“I’ve decided to marry.”

“Oh?” His father’s surprise was clear. “I suppose you must have some candidates in mind then?”

William turned away from the darkness to face his father, knowing that what he was about to say would probably be met with disapproval. “I have done far better than that, Papa. In fact, I have already proposed.” He paused for a moment, allowing his father to digest this surprising piece of news. “It may please you to know that the lady in question has accepted, and that we hope to marry before the year is out.”

“I…er…I see,” his father muttered in a half-choked tone that did little to conceal how astonished he was. “I always imagined that you would consult me first when it came to choosing a bride. However, you’re grown, undoubtedly capable of making such a decision on your own. What, if I may ask, is the name of the lady who has so suddenly captured your heart, William?”

“Lady Annabelle—Lord and Lady Forthright’s daughter, if you recall.”

An immediate frown appeared on his father’s forehead. “Yes, I know her well enough, though it did not occur to me that you were so well acquainted with her.”

William merely shrugged. “I’m hardly getting any younger, you know. It’s bad enough that both of my siblings are now married. I’m your heir, and, as such, I have a certain responsibility.”

His father’s frown deepened. “You aren’t even thirty years of age.”

“Perhaps not, but I’ve attended enough social gatherings by now to have met all the eligible young ladies, and I am forced to admit that not one has made my heart beat faster. Thus, my decision has been based on logic. Lady Annabelle will make a most agreeable wife. She is from a very respectable family. She has a level head on her shoulders, and I dare say that her looks suggest that our children shall not be lacking in physical attributes.”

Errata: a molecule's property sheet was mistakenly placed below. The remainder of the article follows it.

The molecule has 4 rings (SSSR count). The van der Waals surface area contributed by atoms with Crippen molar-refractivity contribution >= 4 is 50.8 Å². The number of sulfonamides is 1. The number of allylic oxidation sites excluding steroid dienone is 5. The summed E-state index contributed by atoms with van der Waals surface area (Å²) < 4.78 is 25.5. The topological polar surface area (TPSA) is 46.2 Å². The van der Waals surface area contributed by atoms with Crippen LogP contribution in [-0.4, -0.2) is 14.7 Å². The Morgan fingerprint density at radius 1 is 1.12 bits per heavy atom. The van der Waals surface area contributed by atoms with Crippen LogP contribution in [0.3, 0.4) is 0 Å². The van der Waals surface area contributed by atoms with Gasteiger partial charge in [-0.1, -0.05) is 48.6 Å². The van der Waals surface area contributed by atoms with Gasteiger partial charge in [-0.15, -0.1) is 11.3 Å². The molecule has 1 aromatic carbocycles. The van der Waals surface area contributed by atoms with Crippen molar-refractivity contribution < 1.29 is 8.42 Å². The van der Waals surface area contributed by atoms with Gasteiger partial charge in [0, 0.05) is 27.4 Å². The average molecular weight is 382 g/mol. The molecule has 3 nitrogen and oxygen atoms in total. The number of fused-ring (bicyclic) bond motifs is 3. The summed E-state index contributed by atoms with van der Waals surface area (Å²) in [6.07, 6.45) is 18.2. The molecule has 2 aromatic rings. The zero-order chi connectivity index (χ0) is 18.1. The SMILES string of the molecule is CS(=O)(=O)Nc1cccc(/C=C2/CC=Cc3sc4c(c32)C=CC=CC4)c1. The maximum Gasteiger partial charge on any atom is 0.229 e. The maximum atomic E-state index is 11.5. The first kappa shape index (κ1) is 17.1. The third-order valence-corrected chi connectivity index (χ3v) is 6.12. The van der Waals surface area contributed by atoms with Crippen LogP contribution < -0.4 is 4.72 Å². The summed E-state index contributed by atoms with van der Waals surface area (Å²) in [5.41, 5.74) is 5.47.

Bryce stared back at his son with sad eyes. “I always hoped that you would marry for love, William. I was fortunate enough to do so, and it is quite clear that Alexandra and Ryan were as well.”

“We can’t all be that lucky, Papa. First comes duty, however unfortunate that may be. But I will not run from it. I’ve tried long and hard to make a match that would put Romeo and Juliet’s love to shame but with no success. I see no point in wasting any more time. Lady Annabelle will suffice. She’s quite pleasant, really.”

“Well, if your mind is made up, then the least I can hope for is that you might, in time, find more appropriate words with which to describe your bride. ‘Most agreeable’ and ‘quite pleasant’ are rather lacking, if you ask me. And don’t forget that if you both live long and healthy lives, you will be stuck with each other. Do you really wish to spend the remainder of your days with a woman who merely suffices?”